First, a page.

“One of the nice things about Blue Cross [is that] it’s such a broad insurance plan that it made some services available to [international students] that were not available to Canadian or Quebec students,” he said.

For example, physiotherapy, which is covered under the Blue Cross plan up for to $750 per year, was not previously covered for Canadian and Quebec students, who can instead purchase supplemental insurance from their student unions to cover such care.

Uncertainties about the reasoning behind some Blue Cross coverage policies and the policies of supplementary plans offered by the Students’ Society of McGill University (SSMU) and the Post-Graduate Students’ Society (PGSS) exist among administration. Through SSMU, international students have the option of purchasing a supplementary dental insurance plan. However, a SSMU supplementary vision care plan is only available to Canadians. L’Ecuyer acknowledges that the reasoning behind this is unclear. 

“I don’t know,” L’Ecuyer said. “We tried to copy as much as possible [from] the RAMQ plan, but I don’t think we’ve ever been asked to look into this.”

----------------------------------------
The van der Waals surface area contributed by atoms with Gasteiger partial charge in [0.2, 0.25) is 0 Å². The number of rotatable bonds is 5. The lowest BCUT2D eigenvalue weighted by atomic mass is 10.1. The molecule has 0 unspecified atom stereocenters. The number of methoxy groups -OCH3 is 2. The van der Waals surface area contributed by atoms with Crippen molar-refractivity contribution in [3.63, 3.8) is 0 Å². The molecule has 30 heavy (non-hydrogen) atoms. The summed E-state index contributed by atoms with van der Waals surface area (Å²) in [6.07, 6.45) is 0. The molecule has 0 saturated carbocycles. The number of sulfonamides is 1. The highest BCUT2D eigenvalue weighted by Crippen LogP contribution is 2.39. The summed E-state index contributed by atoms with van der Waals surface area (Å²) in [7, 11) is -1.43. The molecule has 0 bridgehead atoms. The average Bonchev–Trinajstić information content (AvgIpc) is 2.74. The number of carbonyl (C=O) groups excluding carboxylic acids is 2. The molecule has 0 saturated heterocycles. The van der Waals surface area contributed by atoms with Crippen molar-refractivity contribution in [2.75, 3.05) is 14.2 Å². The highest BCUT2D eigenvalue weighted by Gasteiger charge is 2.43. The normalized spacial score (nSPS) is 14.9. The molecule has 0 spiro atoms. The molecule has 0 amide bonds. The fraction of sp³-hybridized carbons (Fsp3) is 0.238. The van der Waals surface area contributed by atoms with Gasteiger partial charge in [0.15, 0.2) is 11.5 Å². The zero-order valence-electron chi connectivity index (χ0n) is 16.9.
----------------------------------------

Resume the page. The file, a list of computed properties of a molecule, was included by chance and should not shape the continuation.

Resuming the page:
The Blue Cross mandatory insurance plan for international students was re-evaluated and approved last year by the Advisory Committee on International Students (ACIS), a Canada-wide organizarion, following extensive lobbying by the PGSS. L’Ecuyer, explained the rationale behind having a mandatory plan. 

“First of all, it was voted as a Senate regulation in 1967 that all McGill students and their dependents must subscribe to a plan [administered by] the university,”L’Ecuyer said. “[Secondly], about 20 years ago, it became immigration policy in Quebec.”

Limitations to family and dependent coverage

The Senate policy instituted by McGill in 1967 does not allow international students or their dependents—a spouse or a child—to choose their own insurance policies. 

The premium for students with dependents is $2,781, and for a family with more than one dependent the sum comes up to $5,289. However, according to Tellier, the McGill Clinic does not offer services for dependents. 

“We used to,” he explained. “But we were finally told by [the] administration [a few years ago] that we needed to cut that service.” 

Tellier explained that funding cuts within the university have led to staff shortages at the McGill Clinic. 

“Our service […] is limited,” Tellier said. “The administration decided they weren’t going to fund [nurse practitioner] positions […] which would have increased availability.”